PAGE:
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spanish cucumbers for the outbreak. now it says the cucumbers are not at fault. madrid has threatened legal action against the german government for this. do you see this escalating? >> i do not. it is tough on spanish farmers. they will probably get compensation from the e.u.. but the health authorities told the german government initially they thought this was a possible source. of course the government warned people to be careful. if they had not done so and the cucumbers had turned out to be the source, people would be screaming for the minister to resign. >> hindsight is always 20/20, isn't it? in afghanistan, the taliban says it is behind an attack that claimed the life of one german soldier on thursday. it happened in baghlan province. five soldiers were injured. it comes less than a week after an attack which killed two of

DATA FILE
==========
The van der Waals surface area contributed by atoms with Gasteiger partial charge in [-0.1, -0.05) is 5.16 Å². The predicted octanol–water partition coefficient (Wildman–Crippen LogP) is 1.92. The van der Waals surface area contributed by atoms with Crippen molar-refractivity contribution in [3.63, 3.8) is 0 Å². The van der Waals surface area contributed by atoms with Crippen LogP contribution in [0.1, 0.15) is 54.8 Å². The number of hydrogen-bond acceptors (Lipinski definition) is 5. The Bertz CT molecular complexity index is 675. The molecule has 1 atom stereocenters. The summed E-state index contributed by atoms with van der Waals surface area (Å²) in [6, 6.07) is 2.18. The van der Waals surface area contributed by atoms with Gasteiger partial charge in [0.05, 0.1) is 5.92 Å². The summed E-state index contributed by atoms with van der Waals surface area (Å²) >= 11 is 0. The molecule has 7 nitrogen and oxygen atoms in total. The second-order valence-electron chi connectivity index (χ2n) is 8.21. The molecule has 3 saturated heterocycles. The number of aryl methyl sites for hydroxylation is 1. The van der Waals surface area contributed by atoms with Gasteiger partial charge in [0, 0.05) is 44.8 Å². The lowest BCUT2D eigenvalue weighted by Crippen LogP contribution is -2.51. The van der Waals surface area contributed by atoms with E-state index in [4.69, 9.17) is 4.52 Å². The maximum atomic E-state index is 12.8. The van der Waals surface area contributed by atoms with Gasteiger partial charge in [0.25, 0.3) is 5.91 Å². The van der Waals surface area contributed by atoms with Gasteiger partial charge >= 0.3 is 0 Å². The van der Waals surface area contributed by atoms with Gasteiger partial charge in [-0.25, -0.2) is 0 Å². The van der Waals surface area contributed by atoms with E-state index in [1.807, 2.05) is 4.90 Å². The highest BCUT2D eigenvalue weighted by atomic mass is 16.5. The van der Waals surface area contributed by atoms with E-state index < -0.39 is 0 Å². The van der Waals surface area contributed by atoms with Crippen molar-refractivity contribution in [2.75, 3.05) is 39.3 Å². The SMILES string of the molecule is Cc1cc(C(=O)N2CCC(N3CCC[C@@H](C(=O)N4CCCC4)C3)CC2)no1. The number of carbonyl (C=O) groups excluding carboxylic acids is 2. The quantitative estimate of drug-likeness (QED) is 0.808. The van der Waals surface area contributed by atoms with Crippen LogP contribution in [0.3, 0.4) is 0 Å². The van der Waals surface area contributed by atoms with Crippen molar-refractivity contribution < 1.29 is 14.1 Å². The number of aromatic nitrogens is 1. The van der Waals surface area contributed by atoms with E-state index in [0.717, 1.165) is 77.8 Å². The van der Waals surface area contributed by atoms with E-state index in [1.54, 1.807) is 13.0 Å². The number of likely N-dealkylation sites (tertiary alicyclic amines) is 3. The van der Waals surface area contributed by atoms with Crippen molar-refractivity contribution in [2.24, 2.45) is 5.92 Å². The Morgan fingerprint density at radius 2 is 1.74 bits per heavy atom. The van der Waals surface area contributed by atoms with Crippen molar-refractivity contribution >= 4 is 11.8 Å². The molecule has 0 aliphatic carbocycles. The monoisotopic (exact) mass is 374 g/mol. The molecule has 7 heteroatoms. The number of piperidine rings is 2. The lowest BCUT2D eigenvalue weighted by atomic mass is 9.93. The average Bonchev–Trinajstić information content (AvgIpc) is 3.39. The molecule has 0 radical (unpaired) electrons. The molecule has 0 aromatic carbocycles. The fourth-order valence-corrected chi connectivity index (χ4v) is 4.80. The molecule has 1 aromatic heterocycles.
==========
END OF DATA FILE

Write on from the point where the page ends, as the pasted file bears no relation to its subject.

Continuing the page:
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german soldiers and an afghan police chief. >> patrols are particularly dangerous in this area, but the german army has increased their frequency in a bid to drive out taliban militants. they are trying to protect a key strategic group. the taliban have responded by detonating bombs along the road. the latest incident targeted german soldiers in a tank. the attack took place not far from kunduz, the site of an important german base. one soldier died. one of the wounded is in critical condition. the german defense minister said he was shocked but remained committed to the mission. >> we will not b terr fro cayingut our operation and fulfilling our mission. we are seeking to promote security and development, not terror and repression. >> last saturday, the taliban